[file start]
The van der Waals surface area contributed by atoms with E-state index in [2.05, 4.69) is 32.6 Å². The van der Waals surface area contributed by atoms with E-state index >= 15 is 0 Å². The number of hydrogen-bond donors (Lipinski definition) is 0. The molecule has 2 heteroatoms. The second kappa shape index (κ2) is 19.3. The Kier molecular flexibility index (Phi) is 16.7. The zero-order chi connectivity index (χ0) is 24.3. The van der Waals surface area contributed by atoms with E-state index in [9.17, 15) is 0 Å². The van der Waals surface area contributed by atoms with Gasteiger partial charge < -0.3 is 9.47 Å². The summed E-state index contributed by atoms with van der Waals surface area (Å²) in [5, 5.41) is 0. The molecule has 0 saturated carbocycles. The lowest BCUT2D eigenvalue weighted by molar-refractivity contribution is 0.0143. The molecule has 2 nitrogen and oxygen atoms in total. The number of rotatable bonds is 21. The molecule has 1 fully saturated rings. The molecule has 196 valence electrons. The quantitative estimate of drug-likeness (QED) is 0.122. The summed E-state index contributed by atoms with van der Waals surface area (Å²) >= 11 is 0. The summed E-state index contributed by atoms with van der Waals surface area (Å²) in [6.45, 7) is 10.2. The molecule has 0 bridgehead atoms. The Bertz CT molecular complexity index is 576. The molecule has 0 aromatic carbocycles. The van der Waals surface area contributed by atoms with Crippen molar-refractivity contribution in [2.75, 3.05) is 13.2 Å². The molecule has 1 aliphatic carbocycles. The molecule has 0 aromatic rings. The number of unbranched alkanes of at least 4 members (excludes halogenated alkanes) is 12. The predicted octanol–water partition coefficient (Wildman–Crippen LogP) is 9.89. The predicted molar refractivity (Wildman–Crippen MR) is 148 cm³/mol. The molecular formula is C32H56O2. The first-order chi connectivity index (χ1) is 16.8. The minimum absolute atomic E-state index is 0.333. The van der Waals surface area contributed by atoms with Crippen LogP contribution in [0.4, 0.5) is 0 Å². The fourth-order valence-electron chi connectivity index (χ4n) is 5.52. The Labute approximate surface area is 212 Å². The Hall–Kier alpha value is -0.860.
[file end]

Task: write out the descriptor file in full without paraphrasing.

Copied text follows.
The van der Waals surface area contributed by atoms with E-state index in [2.05, 4.69) is 32.6 Å². The van der Waals surface area contributed by atoms with E-state index >= 15 is 0 Å². The number of hydrogen-bond donors (Lipinski definition) is 0. The molecule has 2 heteroatoms. The second kappa shape index (κ2) is 19.3. The Kier molecular flexibility index (Phi) is 16.7. The zero-order chi connectivity index (χ0) is 24.3. The van der Waals surface area contributed by atoms with E-state index in [9.17, 15) is 0 Å². The van der Waals surface area contributed by atoms with Gasteiger partial charge < -0.3 is 9.47 Å². The summed E-state index contributed by atoms with van der Waals surface area (Å²) in [5, 5.41) is 0. The molecule has 0 saturated carbocycles. The lowest BCUT2D eigenvalue weighted by molar-refractivity contribution is 0.0143. The molecule has 2 nitrogen and oxygen atoms in total. The number of rotatable bonds is 21. The molecule has 1 fully saturated rings. The molecule has 196 valence electrons. The quantitative estimate of drug-likeness (QED) is 0.122. The summed E-state index contributed by atoms with van der Waals surface area (Å²) >= 11 is 0. The summed E-state index contributed by atoms with van der Waals surface area (Å²) in [6.45, 7) is 10.2. The molecule has 0 bridgehead atoms. The Bertz CT molecular complexity index is 576. The molecule has 0 aromatic carbocycles. The van der Waals surface area contributed by atoms with Crippen molar-refractivity contribution in [2.75, 3.05) is 13.2 Å². The molecule has 1 aliphatic carbocycles. The molecule has 0 aromatic rings. The number of unbranched alkanes of at least 4 members (excludes halogenated alkanes) is 12. The predicted octanol–water partition coefficient (Wildman–Crippen LogP) is 9.89. The predicted molar refractivity (Wildman–Crippen MR) is 148 cm³/mol. The molecular formula is C32H56O2. The first-order chi connectivity index (χ1) is 16.8. The minimum absolute atomic E-state index is 0.333. The van der Waals surface area contributed by atoms with Crippen LogP contribution in [0.4, 0.5) is 0 Å². The fourth-order valence-electron chi connectivity index (χ4n) is 5.52. The Labute approximate surface area is 212 Å². The Hall–Kier alpha value is -0.860.